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Few thrills in 3-D with twists

THE first non stop-motion animated film to be conceived and shot in 3-D, "Coraline" is visually dazzling, as you'd expect, but strangely joyless.

Henry Selick previously directed "The Nightmare Before Christmas" and "James And The Giant Peach" for producer Tim Burton, and the darkness that permeates "Coraline" definitely calls to mind Burton's trademark twisted sensibility.

Sure, "Coraline" is wildly imaginative, distinctly detailed and painstakingly rendered. Puppets take a long time to manipulate - 74 seconds of footage required a week of production.

It has its silly moments, such as the performance of an elaborate rodent circus, and blessedly, the three-dimensional effects are only reach-out-and-grab-you gimmicky a few times - mostly, they provide texture and perspective.

But, there's no lightness to the adventures in "Coraline;" they feel overstuffed and airless. The whimsy that's there seems labored and too often smothers the story.

And the movie might actually be too scary for many children, especially toward its thunderous climax.

Heck, it's disturbing off the top, when a doll gets disemboweled and reconstructed.

Selick also wrote the screenplay, based on Neil Gaiman's best-seller about a little girl who becomes trapped in a parallel version of her world.

Having just moved from Michigan to Oregon and feeling terribly bored and lonely, 11-year-old Coraline Jones (voiced with gusto by Dakota Fanning) is thrilled to discover a secret door in the living room of the dreary boarding house where she lives with her parents (Teri Hatcher and John Hodgman), who are both too busy writing gardening-catalogue copy to pay attention to their little girl.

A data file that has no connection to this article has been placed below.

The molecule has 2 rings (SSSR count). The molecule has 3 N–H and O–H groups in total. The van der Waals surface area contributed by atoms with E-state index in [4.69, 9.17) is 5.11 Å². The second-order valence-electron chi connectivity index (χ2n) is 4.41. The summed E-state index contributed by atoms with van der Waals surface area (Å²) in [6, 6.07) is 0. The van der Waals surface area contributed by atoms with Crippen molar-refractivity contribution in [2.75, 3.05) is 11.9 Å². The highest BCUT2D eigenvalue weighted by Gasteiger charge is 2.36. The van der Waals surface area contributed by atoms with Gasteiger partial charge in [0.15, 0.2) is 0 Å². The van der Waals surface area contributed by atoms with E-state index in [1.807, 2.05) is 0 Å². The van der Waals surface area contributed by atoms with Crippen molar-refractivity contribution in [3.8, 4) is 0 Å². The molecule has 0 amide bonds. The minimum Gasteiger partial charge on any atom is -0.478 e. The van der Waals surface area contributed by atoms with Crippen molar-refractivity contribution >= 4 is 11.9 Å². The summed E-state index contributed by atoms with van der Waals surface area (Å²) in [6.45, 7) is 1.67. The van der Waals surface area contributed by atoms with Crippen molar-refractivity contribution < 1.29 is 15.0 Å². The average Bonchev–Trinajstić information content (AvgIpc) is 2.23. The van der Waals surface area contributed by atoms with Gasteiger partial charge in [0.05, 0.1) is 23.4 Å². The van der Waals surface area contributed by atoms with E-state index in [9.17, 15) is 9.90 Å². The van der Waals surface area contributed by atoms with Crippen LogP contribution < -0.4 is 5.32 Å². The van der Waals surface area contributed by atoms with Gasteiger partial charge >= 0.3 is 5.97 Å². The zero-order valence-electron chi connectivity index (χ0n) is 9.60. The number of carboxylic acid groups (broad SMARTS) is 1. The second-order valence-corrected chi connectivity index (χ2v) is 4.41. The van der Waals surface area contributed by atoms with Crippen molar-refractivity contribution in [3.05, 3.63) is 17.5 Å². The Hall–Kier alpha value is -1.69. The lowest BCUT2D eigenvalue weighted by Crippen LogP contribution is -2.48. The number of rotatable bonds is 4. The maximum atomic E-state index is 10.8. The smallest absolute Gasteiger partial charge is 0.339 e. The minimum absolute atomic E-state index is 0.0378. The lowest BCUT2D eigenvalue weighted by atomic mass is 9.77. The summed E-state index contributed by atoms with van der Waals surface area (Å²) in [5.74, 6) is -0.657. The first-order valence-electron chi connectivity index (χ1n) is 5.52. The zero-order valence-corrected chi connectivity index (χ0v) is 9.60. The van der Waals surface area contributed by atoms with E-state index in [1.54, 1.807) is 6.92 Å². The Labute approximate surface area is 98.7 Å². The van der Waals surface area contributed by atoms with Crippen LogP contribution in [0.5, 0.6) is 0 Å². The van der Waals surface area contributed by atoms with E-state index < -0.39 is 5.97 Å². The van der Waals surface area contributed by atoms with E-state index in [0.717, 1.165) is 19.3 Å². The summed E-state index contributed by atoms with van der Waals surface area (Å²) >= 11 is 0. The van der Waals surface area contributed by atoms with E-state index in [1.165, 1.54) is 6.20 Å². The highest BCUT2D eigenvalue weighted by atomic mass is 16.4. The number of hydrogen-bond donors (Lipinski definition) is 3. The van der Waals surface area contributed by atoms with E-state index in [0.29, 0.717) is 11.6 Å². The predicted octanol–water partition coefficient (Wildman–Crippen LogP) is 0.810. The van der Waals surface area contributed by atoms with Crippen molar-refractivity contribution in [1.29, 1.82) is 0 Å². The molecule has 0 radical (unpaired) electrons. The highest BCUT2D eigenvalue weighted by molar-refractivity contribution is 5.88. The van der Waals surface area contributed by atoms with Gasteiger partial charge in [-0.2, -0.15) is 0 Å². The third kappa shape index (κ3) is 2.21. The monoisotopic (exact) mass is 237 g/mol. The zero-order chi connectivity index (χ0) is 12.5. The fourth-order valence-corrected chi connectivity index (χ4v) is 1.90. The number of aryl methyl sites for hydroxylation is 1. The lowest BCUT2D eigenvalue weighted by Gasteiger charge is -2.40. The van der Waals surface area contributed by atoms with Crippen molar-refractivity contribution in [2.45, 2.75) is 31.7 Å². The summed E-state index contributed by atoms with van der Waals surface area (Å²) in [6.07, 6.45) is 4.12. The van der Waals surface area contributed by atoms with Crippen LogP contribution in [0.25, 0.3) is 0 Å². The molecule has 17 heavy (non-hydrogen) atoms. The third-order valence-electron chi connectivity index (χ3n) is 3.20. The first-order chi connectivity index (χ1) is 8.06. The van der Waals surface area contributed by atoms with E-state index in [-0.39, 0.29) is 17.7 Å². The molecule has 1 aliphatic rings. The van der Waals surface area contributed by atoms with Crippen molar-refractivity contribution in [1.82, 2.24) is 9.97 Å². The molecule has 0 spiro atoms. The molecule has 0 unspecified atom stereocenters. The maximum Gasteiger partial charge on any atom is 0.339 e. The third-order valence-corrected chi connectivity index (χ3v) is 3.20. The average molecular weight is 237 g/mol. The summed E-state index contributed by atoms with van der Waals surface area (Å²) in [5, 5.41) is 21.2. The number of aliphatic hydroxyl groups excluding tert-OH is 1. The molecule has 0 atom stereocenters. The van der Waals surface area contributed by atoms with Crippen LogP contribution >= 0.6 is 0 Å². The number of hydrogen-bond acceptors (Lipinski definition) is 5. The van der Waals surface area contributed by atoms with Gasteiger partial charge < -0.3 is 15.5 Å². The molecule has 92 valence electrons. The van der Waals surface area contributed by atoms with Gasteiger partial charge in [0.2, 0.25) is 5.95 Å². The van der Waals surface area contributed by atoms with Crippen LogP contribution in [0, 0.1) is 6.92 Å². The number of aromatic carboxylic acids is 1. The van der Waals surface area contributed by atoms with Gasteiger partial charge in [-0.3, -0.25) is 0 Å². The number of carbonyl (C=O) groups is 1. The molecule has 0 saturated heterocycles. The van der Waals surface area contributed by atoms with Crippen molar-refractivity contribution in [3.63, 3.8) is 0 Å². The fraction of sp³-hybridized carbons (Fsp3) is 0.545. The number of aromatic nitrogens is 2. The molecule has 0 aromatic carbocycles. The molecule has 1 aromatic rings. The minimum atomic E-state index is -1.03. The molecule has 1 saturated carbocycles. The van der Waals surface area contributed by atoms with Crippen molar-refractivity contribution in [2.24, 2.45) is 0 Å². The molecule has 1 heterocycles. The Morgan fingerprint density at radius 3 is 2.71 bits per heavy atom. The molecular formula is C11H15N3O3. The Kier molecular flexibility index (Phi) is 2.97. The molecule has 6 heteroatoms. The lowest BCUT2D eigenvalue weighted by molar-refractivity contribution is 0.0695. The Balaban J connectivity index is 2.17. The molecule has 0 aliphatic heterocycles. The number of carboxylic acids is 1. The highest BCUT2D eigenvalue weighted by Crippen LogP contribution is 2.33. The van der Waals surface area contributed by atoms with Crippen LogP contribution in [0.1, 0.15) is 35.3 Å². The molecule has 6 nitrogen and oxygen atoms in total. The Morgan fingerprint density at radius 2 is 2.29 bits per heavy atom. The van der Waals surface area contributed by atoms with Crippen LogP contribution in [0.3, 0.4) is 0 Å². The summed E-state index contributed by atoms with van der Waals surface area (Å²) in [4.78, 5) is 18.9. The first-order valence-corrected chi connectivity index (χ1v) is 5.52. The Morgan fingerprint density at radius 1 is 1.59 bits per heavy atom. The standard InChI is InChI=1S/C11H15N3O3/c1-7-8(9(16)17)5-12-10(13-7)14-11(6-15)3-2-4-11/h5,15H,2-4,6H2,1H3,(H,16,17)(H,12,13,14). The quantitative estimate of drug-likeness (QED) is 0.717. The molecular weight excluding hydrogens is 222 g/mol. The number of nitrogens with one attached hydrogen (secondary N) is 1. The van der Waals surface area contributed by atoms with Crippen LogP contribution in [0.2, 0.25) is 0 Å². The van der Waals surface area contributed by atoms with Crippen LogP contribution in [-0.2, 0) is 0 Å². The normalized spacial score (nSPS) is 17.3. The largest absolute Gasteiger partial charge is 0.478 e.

Once Coraline crawls through a long, spooky corridor, on the other end she finds a home that looks just like hers, only it's welcoming and vibrant.

Dad cheerily writes music and tends to the flowers in the backyard, which arrange themselves to form her face.

The neighbors - a pair of over-the-hill stage actresses (Jennifer Saunders and Dawn French) and a self-serious Russian circus performer (Ian McShane) - are but playfully entertaining.

And the woman preparing scrumptious goodies for her in the kitchen - the Other Mother, she calls herself - is warm and nurturing. That is, until her psychotically possessive tendencies take over.

One more thing about her that's a little weird is that she has black buttons instead of eyes. So does the Other Father (both characters are voiced by Hatcher and Hodgman).

After a few visits, they suggest that maybe Coraline might like to sew some black-button eyes onto her face, too, and join them forever. And ever. And ever.

Coraline gets some help in trying to escape this increasingly terrifying world from a talking cat (voiced by the smooth Keith David) and a goofy neighbor boy named Wybie (Robert Bailey Jr.), a character Selick created for the script. He's an awkward and unnecessary addition.

But the Other Mother is a frighteningly formidable match, and Hatcher voices her with icy menace.

If children - little girls, in particular - take anything away from "Coraline," hopefully it's the film's message of ingenuity and self-reliance, and not nightmares.

Or, worse yet, boredom.


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